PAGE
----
First, let me say that I don't normally even post in this forum but I just have to share this image.
I had downloaded this incredible picture of the Eyjafjallajokull erruption the other day. (I can't for the life of me find the original link to give
proper credit, so if anyone has it, please post it for me). It is a time-elapsed photo of the 'dirty lightening' storm that you sometimes see
inside a volcanic erruption. I have been noticing as I look at these pictures that they tend to have the same characteristics as pictures of flames:
you often can see faces in it.
So when I enlarged this picture for my desktop wallpaper I immediately saw the face looking out from the side of the plume, looking towards the earth.
It was an interesting face, with some sort of pointed hat.
Well, today I decided to do a quick history search on Iceland just for the heck of it, since it was such a unique, distinct look. I was floored. I
never expected to find anything. The very first link I went to had a picture of an ancient statue of Thor. This is a bronze statue dated from about
AD 1000. From Iceland. Apparently they originally were pagans that worshed several God's, Thor being one of them. He was the God of Thunder.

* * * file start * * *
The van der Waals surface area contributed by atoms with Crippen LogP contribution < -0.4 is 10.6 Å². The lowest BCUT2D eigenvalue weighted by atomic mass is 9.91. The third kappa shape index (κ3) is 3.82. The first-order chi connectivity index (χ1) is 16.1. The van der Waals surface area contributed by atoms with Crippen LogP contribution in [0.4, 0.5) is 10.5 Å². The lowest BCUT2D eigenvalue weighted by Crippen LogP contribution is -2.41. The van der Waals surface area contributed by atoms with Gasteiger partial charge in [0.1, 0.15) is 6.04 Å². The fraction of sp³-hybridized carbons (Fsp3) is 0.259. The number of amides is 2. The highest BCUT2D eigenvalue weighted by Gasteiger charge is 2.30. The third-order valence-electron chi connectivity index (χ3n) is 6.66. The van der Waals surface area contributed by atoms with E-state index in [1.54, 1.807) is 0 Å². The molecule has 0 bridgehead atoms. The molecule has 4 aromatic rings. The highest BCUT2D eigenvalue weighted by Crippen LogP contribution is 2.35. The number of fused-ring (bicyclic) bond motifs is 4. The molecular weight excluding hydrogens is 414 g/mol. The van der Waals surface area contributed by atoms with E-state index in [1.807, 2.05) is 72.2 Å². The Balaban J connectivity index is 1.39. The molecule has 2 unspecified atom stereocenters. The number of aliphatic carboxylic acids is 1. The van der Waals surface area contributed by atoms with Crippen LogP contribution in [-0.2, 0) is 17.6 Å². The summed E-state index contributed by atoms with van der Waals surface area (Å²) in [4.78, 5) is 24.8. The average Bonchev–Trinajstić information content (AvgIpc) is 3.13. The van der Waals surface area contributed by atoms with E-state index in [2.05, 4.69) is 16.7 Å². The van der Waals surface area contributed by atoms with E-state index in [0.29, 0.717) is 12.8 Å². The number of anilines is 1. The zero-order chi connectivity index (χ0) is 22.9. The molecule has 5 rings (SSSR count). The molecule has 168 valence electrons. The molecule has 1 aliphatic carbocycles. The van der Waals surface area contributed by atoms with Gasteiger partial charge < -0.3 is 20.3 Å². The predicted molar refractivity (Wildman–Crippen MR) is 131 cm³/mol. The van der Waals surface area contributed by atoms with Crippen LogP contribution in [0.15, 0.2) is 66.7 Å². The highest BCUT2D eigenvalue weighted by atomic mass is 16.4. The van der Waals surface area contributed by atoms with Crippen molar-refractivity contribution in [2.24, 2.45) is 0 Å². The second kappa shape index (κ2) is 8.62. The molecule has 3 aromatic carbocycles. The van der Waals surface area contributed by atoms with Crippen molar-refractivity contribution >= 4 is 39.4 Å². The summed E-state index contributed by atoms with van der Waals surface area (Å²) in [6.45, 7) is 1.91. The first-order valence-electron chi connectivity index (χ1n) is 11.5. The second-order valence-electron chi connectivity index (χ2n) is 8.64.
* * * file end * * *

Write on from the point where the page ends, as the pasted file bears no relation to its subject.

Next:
Here are the images and some comparisons. Oh....and no, I don't REALLY believe that Thor is in the volcano....or is he??
A close up of the face:
Here is a picture of the AD1000 bronze statue of Thor:
A seated bronze statue of Thor (about 6.4 cm) known as the Eyarland statue from about AD 1000 was recovered at a farm near Akureyri, Iceland and is a
featured display at the National Museum of Iceland. Thor is holding Mjöllnir, sculpted in the typically Icelandic cross-like shape. It has been
suggested that the statue is related to a scene from Þrymskviða where Thor recovers his hammer while seated by grasping it with both hands during
the wedding ceremony.
Main article: Christianisation of Iceland
The settlers of Iceland were dominantly pagans and worshipped the Norse gods, among them Odin, Thor, Freyr and Freyja. However, by the 10th century
political pressure from Europe to convert to Christianity mounted. As the end of the millennium grew near many prominent Icelanders had accepted the
new faith. In the year 1000, as a civil war between the religious groups seemed likely, the Alþing appointed one of the chieftains, Þorgeirr
Ljósvetningagoði, to decide the issue of religion by arbitration. He decided that the country should convert to Christianity as a whole, but that
pagans would be allowed to worship secretly
Thor is the red-haired and bearded god of thunder in Germanic mythology and Germanic paganism, and its subsets: Norse paganism, Anglo-Saxon
paganism and Continental Germanic paganism.
Thor was appealed to for protection on numerous objects found from various Germanic tribes. Miniature replicas of Mjöllnir, the weapon of Thor,
became a defiant symbol of Norse paganism during the Christianization of Scandinavia.
Wiji-history of Iceland
Lastly, for those that don't find the image so obvious: